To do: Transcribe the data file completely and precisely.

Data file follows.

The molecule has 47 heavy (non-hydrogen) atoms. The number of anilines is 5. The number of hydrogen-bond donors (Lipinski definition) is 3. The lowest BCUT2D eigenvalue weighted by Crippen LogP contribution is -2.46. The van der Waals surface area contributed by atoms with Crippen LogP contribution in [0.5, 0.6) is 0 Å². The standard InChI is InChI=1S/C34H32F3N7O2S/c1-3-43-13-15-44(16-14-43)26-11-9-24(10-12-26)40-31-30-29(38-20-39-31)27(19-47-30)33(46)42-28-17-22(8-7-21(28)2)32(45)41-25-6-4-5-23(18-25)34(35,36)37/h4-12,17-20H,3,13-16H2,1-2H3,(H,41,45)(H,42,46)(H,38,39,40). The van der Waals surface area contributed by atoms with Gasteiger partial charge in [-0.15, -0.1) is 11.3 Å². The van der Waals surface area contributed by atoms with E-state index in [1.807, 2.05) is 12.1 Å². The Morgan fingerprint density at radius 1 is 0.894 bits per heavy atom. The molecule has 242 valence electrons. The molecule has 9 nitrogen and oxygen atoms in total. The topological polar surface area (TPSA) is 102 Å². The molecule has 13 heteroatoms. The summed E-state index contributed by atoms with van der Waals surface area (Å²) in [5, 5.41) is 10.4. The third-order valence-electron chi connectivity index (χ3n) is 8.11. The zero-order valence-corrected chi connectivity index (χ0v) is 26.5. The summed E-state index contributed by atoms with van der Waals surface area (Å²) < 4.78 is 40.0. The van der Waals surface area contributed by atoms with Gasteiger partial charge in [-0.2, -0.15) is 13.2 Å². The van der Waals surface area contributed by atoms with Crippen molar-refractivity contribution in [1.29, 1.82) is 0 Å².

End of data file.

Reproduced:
The molecule has 47 heavy (non-hydrogen) atoms. The number of anilines is 5. The number of hydrogen-bond donors (Lipinski definition) is 3. The lowest BCUT2D eigenvalue weighted by Crippen LogP contribution is -2.46. The van der Waals surface area contributed by atoms with Crippen LogP contribution in [0.5, 0.6) is 0 Å². The standard InChI is InChI=1S/C34H32F3N7O2S/c1-3-43-13-15-44(16-14-43)26-11-9-24(10-12-26)40-31-30-29(38-20-39-31)27(19-47-30)33(46)42-28-17-22(8-7-21(28)2)32(45)41-25-6-4-5-23(18-25)34(35,36)37/h4-12,17-20H,3,13-16H2,1-2H3,(H,41,45)(H,42,46)(H,38,39,40). The van der Waals surface area contributed by atoms with Gasteiger partial charge in [-0.15, -0.1) is 11.3 Å². The van der Waals surface area contributed by atoms with E-state index in [1.807, 2.05) is 12.1 Å². The Morgan fingerprint density at radius 1 is 0.894 bits per heavy atom. The molecule has 242 valence electrons. The molecule has 9 nitrogen and oxygen atoms in total. The topological polar surface area (TPSA) is 102 Å². The molecule has 13 heteroatoms. The summed E-state index contributed by atoms with van der Waals surface area (Å²) in [5, 5.41) is 10.4. The third-order valence-electron chi connectivity index (χ3n) is 8.11. The zero-order valence-corrected chi connectivity index (χ0v) is 26.5. The summed E-state index contributed by atoms with van der Waals surface area (Å²) < 4.78 is 40.0. The van der Waals surface area contributed by atoms with Gasteiger partial charge in [-0.2, -0.15) is 13.2 Å². The van der Waals surface area contributed by atoms with Crippen molar-refractivity contribution in [1.29, 1.82) is 0 Å².